EXAMPLE 53

N-Dimethylacetyl-D-thioproline-(O-2,6-dichlorobenzyl)-L-tyrosine

Found C, 54.25;H, 4.93; N, 5.22. C24 H26 Cl2 N2 O5 S. 0.3H2 O requires C, 54.24;H, 5.06; N, 5.27. m/z (ESI, 60V) 525, 527 (M+ +1).

EXAMPLE 54

N-(4-tert.Butoxycarbonylamino)butyryl-D-thioproline-(O-2,6-dichlorobenzyl)-L-tyrosine

δH (DMSO-d6) 8.39 (br s,) and 8.12 (br s) together (1H, NHBOC), 7.57-6.93 (7H, m, Ar-H), 6.80 (1B, br s, NH), 5.18 (2H, s, CH2 OPh), 4.83-4.20 (4H, m, CHαthiopro+CHαtyr+NCH2 S), 3.20-2.71 (6H, m, CHCH2 Ar+CHCH2 S+CH2 CO), 2.34 (2H, m, CH2 N, 1.61 (2H, m, CHCH2 N) and 1.36 (9H, s, tBu). m/z (ESI, 60V) 662 (M+ +23).

EXAMPLE 55

N-(4-Amino)butyryl-D-thioproline-(O-2,6-dichlorobenzyl)-L-tyrosine hydrochloride

δH (DMSO-d6) 7.96 *1H, br s, NH), 7.51-7.38 (3H, m, Cl2 -Ar-H), 7.18 (2H, ABd, J 8.7 Hz, ArH), 6.95 (2H, ABd, J 8.7 Hz, Ar-H), 5.25 (2H, s, CH2 OPh), 4.90 (1H, dd, J 7.4, 4.1 Hz, CHαthiopro), 4.54 (1H, d, J 9.2 Hz, NCHA HB S), 4.50 (1H, ddd, J 13.7, 8.4, 5.4 Hz, CH tyr), 4.41 (1H, d, J 9.2 Hz, NCHA HB S), 3.29-2.87 (6H, m, CHCH2 Ar+CHC2 S+CH2 CO), 2.49 (2H, M, CH2 NH2) AND 1.88 (2H, M, CH2 CH2 N). M/Z (ESI, 60V) 540, 542 (M+ +1).

EXAMPLE 56

N-(3-tert.Butoxycarbonylamino)propionyl-D-thioproline-(O-2,6-dichlorobenzyl)-L-tyrosine

δH (DMSO-d6) 8.35 (br s) and 8.08 (br s) together (1H, NH), 7.56-7.43 (3H, m, Cl-2 Ar-H), 7.15 (2H, br d, Ar-H), 6.96 (2H, ABd, J 6.4 Hz, Ar-H), 6.61 (br s) and 6.49 (br s) together (1H, NHCOO+ Bu), 5.19 (2H, s, CH2 OPh), 4.74 (2H, m, CHα-thiopro+NCHA HB S), 4.49-4.28 (2H, m, CHα-tyr+NCHA HB S), 3.32-2.71 (8H, n, CHCH2 Ar+CHCH2 S+COCH2 +CH2 NH) and 1.36 (9H, s, +tBu). m/z (ESI, 30V) 648, 650 (M+ +Na).

EXAMPLE 57

N-(3-Amino)propionyl-D-thioproline-(O-2,6-dichlorobenzyl)-L-tyrosine hydrochloride

δH (DMSO-d6) 8.02 (1H, br s, NH), 7.51-7.39 (3H, m, Cl2 -r-H), 7.18 (2H, ABd, Ar-H), 6.96 (2H, ABd, Ar-H), 5.25 (2H, s, CH2 OPh), 4.91 (1H, dd, 7.3, 3.9 Hz, CHα-thiopro), 4.77 (1H, d, J 9.1 Hz, NCHA HB S), 4.52 (1H, m, CHα-tyr), 4.32 (1H, d, J 9.1 Hz, NCHA HB S), 3.30-2.52 (8H, m, CHCH2 Ar+CHCH2 S+CH2 CO+CH2 NH2). m/z (ESI, 60V) 526, 528 (M+ +1).

EXAMPLE 58

N-(3-Carboxy)propionyl-D-thioproline-(O-2,6-dichlorobenzyl)-L-tyrosine methyl ester

δH (DMSO-d6,) 7.88 (1H, br s, NH), 7.51-7.38 (3H, m, Cl2 -Ar-H), 7.14 (2H, ABd, J 8.7 Hz, Ar-H), 6.97 (2H, ABd, J 8.7 Hz, Ar-H), 5.26 (2H, s, CH2 OPh), 4.88 (1H, dd, J 7.3, 3.8 Hz, CHα-thiopro), 4.80 (1H, d, J 9.1 Hz, NCHA HB S), 4.56 (1H, ddd, J 14.0, 8.4, 5.7 Hz, CHα-tyr), 4.40 (1H, d, J 9.1 Hz, NCHA HB S), 3.65 (3H, s, CO2 Me), 3.27-2.91 (4H, m, CHCH2 Ar+CHCH2 S) and 2.55 (4H, m, CH2 CH2 CO2 H). m/z (ESI, 60V) 569, 571 (M+ +1).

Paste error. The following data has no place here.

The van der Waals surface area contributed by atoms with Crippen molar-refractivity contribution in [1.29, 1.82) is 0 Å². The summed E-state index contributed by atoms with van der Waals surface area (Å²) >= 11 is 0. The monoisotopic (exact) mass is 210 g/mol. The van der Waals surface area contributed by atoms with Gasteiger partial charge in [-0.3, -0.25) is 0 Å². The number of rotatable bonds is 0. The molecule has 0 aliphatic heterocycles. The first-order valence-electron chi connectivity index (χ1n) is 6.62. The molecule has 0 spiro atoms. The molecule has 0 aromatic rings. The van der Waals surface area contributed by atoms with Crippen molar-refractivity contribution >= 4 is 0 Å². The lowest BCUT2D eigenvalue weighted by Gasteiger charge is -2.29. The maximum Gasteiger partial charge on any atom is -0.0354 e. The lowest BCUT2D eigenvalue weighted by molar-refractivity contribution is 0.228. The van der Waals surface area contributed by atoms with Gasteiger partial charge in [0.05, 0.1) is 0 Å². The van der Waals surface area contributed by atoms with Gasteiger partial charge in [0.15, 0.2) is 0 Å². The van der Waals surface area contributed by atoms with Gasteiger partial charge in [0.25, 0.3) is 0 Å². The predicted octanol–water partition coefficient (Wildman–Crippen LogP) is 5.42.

EXAMPLE 59

N-(3-Carboxy)propionyl-D-thioproline-(O-2,6-dichlorobenzyl)-L-tyrosine

δH (DMSO-d6) 7.70 (1H, br s, NH), 7.52-7.39 (3H, m, Cl2 -Ar-H), 7.16 (2H, ABd, J 8.6 Hz, Ar-H), 6.96 (2H, ABd, J 8.6 Hz, Ar-H), 5.25 (2H, s, CH2 OPh), 4.88 (1H, dd, J 7.4, 3.8 Hz, CHαthiopro), 4.81 (1H, d, J 9.1 Hz, NCHAB S), 4.49 (1H, m, CHαtyr), 4.39 (1H, d, J 9.1 Hz, NCHA HB S), 3.26-2.88 (4H, m, CHCH2 Ar+CHCH2 S), 2.57 (4H, m, CH2 CH2 CO2 H). m/z (ESI, 60V) 555, 557(M+ +1).

EXAMPLE 60

N-(2-Methylpropyl)oxycarbonyl-D-thioproline-(O-benzyl)-L-tyrosine

δH (DMSO-d6, 390K) 7.64 (1H, br d, NH), 7.37 (5H, m, Ph-H), 7.11 2H, ABd, J 8.7 Hz, Ar-H), 6.90 (2H, ABd, J 8.7 Hz, Ar-H), 5.07 (2H, s, CH2 OPh), 4.69 (1H, m, CHα-thiopro), 4.69 (1H, d, J 9.0 Hz, NCHA HB S), 4.46 (1H, m, CHαtyr), 4.32 (1H, d, J 9.0 Hz, NCHA HB S), 3.82 (2H, d, J 6.4 Hz, OCH2 CH), 3.23 (1H, dd, J 11.5, 7.4 Hz, CHCHA HB S), 3.05 (1H, dd, J 11.0, 5.4 Hz, CHCHA HB Ar), 2.89 (2H, m, CHCHA HB S+CHCHA HB Ar), 21,87 (1H, m, CHMe2), 0.90 (3H, s, Me) and 0.88 (3H, s, Me). m/z (ESI, 60V), 487 (M+ +1).

EXAMPLE 61

N-(3,4,5-Trimethoxyphenyl)acetyl-D-thioproline-(O-benzyl)-L-tyrosine

δH (DMSO-d6, 390K) 7.74 (1H, br s, NH), 7.42-7.29 (5H, m, Ar-H), 7.12 (2H, ABd, J 8.6 Hz, ArH), 6.90 (2H, ABd, J 8.6 Hz, Ar-H), 6.54 (2H, s, MeO3 -Ar-H), 5.06 (2H, s, CH2 OPh), 4.89 (1H, m, CHα-thiopro), 4.83 (1H, d, J 9.2 Hz, NCHA HB S), 4.49 (1H, m, CHαtyr), 4.38 (1H, d, J 9.2 Hz, NCHA HB S), 3.72 (6H, s, OMe), 3.70 (3H, s, OMe), 3.65-3.53 (2H, m, CH2 CO), 3.25-2.86 (4H, m, CHCH2 S+CHCH2 Ar. m/z (ESI, 60V), 612 (M+ +1).

The following assays can be used to demonstrate the potency and selectivity of the compounds according to the invention. In each of these assays an IC50 value was determined for each test compound and represents the concentration of compound necessary to achieve 50% inhibition of cell adhesion where 100%=adhesion assessed in the absence of the test compound and 0%=absorbance in wells that did not receive cells.

α4 β1 Integrin-dependent Jurkat cell adhesion to VCAM-Ig

96 well NUNC plates were coated with F(ab)2 fragment goat anti-human IgG Fcγ-specific antibody [Jackson Immuno Research 109-006-098: 100 μl at 2 μg/ml in 0.1M NaHCO3, pH 8.4], overnight at 4°. The plates were washed (3×) in phosphate-buffered saline (PBS) and then blocked for 1 h in PBS/1% BSA at room temperature on a rocking platform. After washing (3× in PBS) 9 ng/ml of purified 2 d VCAM-Ig diluted in PBS/1% BSA was added and the plates left for 60 minutes at room temperature on a rocking platform. The plates were washed (3× in PBS) and the assay then performed at 370 for 30 min in a total volume of 200 μl containing 2.5×105 Jurkat cells in the presence or absence of titrated test compounds.

Each plate was washed (2×) with medium and the adherent cells were fixed with 100μl methanol for 10 minutes followed by another wash. 100 μl 0.25% Rose Bengal (Sigma R4507) in PBS was added for 5 minutes at room temperature and the plates washed (3×) in PBS. 100μl 50% (v/v) ethanol in PBS was added and the plates left for 60 min after which the absorbance (570 nm) was measured.

α4 β7 Integrin-dependent JY cell adhesion to MAdCAM-Ig